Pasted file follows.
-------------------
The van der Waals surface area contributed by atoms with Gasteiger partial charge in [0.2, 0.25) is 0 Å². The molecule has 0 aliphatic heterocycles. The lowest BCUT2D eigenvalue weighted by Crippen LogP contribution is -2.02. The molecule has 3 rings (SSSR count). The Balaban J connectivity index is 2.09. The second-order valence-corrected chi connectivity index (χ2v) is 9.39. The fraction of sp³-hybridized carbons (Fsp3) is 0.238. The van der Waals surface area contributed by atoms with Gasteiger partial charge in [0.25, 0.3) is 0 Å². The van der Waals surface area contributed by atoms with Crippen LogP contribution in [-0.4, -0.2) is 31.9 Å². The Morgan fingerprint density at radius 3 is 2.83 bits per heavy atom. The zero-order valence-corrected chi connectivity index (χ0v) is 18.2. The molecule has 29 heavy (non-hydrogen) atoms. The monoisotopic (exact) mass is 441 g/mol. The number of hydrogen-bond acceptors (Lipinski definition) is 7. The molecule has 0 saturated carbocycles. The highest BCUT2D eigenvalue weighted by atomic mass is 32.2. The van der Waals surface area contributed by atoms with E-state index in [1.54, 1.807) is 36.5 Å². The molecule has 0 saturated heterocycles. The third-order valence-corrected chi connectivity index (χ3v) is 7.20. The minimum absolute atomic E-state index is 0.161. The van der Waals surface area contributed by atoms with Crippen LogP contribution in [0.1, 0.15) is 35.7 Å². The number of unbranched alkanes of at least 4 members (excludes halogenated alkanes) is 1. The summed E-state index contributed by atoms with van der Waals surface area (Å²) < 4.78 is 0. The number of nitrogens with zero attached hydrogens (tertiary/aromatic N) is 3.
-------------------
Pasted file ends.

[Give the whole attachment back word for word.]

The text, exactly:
The van der Waals surface area contributed by atoms with Gasteiger partial charge in [0.2, 0.25) is 0 Å². The molecule has 0 aliphatic heterocycles. The lowest BCUT2D eigenvalue weighted by Crippen LogP contribution is -2.02. The molecule has 3 rings (SSSR count). The Balaban J connectivity index is 2.09. The second-order valence-corrected chi connectivity index (χ2v) is 9.39. The fraction of sp³-hybridized carbons (Fsp3) is 0.238. The van der Waals surface area contributed by atoms with Gasteiger partial charge in [0.25, 0.3) is 0 Å². The van der Waals surface area contributed by atoms with Crippen LogP contribution in [-0.4, -0.2) is 31.9 Å². The Morgan fingerprint density at radius 3 is 2.83 bits per heavy atom. The zero-order valence-corrected chi connectivity index (χ0v) is 18.2. The molecule has 29 heavy (non-hydrogen) atoms. The monoisotopic (exact) mass is 441 g/mol. The number of hydrogen-bond acceptors (Lipinski definition) is 7. The molecule has 0 saturated carbocycles. The highest BCUT2D eigenvalue weighted by atomic mass is 32.2. The van der Waals surface area contributed by atoms with E-state index in [1.54, 1.807) is 36.5 Å². The molecule has 0 saturated heterocycles. The third-order valence-corrected chi connectivity index (χ3v) is 7.20. The minimum absolute atomic E-state index is 0.161. The van der Waals surface area contributed by atoms with Crippen LogP contribution in [0.1, 0.15) is 35.7 Å². The number of unbranched alkanes of at least 4 members (excludes halogenated alkanes) is 1. The summed E-state index contributed by atoms with van der Waals surface area (Å²) < 4.78 is 0. The number of nitrogens with zero attached hydrogens (tertiary/aromatic N) is 3.